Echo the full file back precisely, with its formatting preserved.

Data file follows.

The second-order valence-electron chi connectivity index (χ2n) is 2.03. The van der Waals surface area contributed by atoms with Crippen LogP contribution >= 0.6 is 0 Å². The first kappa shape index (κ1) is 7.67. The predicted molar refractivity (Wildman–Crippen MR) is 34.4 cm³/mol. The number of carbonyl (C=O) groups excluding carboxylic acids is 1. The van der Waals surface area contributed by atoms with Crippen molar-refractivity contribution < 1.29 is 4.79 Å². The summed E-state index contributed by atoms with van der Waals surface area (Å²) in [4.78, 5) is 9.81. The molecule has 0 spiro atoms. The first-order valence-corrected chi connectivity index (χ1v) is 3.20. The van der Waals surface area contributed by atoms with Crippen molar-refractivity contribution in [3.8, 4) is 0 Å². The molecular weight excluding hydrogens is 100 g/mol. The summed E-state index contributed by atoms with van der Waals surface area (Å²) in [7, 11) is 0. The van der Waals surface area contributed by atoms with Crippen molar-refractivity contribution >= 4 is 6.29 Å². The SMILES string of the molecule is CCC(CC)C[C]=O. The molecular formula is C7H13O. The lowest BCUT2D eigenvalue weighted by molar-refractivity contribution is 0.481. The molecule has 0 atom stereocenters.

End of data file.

The second-order valence-electron chi connectivity index (χ2n) is 2.03. The van der Waals surface area contributed by atoms with Crippen LogP contribution >= 0.6 is 0 Å². The first kappa shape index (κ1) is 7.67. The predicted molar refractivity (Wildman–Crippen MR) is 34.4 cm³/mol. The number of carbonyl (C=O) groups excluding carboxylic acids is 1. The van der Waals surface area contributed by atoms with Crippen molar-refractivity contribution < 1.29 is 4.79 Å². The summed E-state index contributed by atoms with van der Waals surface area (Å²) in [4.78, 5) is 9.81. The molecule has 0 spiro atoms. The first-order valence-corrected chi connectivity index (χ1v) is 3.20. The van der Waals surface area contributed by atoms with Crippen molar-refractivity contribution in [3.8, 4) is 0 Å². The molecular weight excluding hydrogens is 100 g/mol. The summed E-state index contributed by atoms with van der Waals surface area (Å²) in [7, 11) is 0. The van der Waals surface area contributed by atoms with Crippen molar-refractivity contribution >= 4 is 6.29 Å². The SMILES string of the molecule is CCC(CC)C[C]=O. The molecular formula is C7H13O. The lowest BCUT2D eigenvalue weighted by molar-refractivity contribution is 0.481. The molecule has 0 atom stereocenters.